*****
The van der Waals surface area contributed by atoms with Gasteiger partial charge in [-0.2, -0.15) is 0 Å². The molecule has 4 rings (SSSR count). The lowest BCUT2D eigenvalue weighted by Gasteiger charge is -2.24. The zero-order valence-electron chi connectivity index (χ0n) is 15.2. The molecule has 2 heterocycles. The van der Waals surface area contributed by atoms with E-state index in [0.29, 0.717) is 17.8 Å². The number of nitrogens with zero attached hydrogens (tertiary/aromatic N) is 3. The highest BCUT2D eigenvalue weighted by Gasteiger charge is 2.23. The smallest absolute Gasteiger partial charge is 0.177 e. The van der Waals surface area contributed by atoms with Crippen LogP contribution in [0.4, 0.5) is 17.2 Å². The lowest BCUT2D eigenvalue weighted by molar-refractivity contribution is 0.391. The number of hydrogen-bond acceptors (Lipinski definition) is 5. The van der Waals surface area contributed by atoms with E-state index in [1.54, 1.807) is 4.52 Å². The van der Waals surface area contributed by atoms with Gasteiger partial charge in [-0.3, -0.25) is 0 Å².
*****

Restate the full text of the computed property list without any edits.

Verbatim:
The van der Waals surface area contributed by atoms with Gasteiger partial charge in [-0.2, -0.15) is 0 Å². The molecule has 4 rings (SSSR count). The lowest BCUT2D eigenvalue weighted by Gasteiger charge is -2.24. The zero-order valence-electron chi connectivity index (χ0n) is 15.2. The molecule has 2 heterocycles. The van der Waals surface area contributed by atoms with E-state index in [0.29, 0.717) is 17.8 Å². The number of nitrogens with zero attached hydrogens (tertiary/aromatic N) is 3. The highest BCUT2D eigenvalue weighted by Gasteiger charge is 2.23. The smallest absolute Gasteiger partial charge is 0.177 e. The van der Waals surface area contributed by atoms with Crippen LogP contribution in [0.4, 0.5) is 17.2 Å². The lowest BCUT2D eigenvalue weighted by molar-refractivity contribution is 0.391. The number of hydrogen-bond acceptors (Lipinski definition) is 5. The van der Waals surface area contributed by atoms with E-state index in [1.54, 1.807) is 4.52 Å². The van der Waals surface area contributed by atoms with Gasteiger partial charge in [-0.3, -0.25) is 0 Å².